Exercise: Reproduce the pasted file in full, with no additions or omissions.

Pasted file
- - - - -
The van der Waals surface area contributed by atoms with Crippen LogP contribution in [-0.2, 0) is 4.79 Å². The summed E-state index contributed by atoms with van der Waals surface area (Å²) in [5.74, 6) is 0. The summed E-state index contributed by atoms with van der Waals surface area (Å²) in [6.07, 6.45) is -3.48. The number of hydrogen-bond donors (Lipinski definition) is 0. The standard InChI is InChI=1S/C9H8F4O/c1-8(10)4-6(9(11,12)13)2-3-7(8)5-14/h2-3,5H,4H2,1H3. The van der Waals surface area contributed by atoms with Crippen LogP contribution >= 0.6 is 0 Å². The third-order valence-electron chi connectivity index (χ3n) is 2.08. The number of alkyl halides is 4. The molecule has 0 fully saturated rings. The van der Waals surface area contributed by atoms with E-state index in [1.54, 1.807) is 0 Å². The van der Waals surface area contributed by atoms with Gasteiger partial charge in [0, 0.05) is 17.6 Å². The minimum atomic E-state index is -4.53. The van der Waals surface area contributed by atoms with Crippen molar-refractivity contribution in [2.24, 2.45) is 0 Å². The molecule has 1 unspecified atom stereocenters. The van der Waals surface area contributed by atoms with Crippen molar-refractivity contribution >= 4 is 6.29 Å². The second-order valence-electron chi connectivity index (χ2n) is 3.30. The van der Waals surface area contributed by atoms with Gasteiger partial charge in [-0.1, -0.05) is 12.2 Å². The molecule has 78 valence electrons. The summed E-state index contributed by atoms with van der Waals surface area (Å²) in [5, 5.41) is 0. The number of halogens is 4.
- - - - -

The van der Waals surface area contributed by atoms with Crippen LogP contribution in [-0.2, 0) is 4.79 Å². The summed E-state index contributed by atoms with van der Waals surface area (Å²) in [5.74, 6) is 0. The summed E-state index contributed by atoms with van der Waals surface area (Å²) in [6.07, 6.45) is -3.48. The number of hydrogen-bond donors (Lipinski definition) is 0. The standard InChI is InChI=1S/C9H8F4O/c1-8(10)4-6(9(11,12)13)2-3-7(8)5-14/h2-3,5H,4H2,1H3. The van der Waals surface area contributed by atoms with Crippen LogP contribution >= 0.6 is 0 Å². The third-order valence-electron chi connectivity index (χ3n) is 2.08. The number of alkyl halides is 4. The molecule has 0 fully saturated rings. The van der Waals surface area contributed by atoms with E-state index in [1.54, 1.807) is 0 Å². The van der Waals surface area contributed by atoms with Gasteiger partial charge in [0, 0.05) is 17.6 Å². The minimum atomic E-state index is -4.53. The van der Waals surface area contributed by atoms with Crippen molar-refractivity contribution in [2.24, 2.45) is 0 Å². The molecule has 1 unspecified atom stereocenters. The van der Waals surface area contributed by atoms with Crippen molar-refractivity contribution >= 4 is 6.29 Å². The second-order valence-electron chi connectivity index (χ2n) is 3.30. The van der Waals surface area contributed by atoms with Gasteiger partial charge in [-0.1, -0.05) is 12.2 Å². The molecule has 78 valence electrons. The summed E-state index contributed by atoms with van der Waals surface area (Å²) in [5, 5.41) is 0. The number of halogens is 4.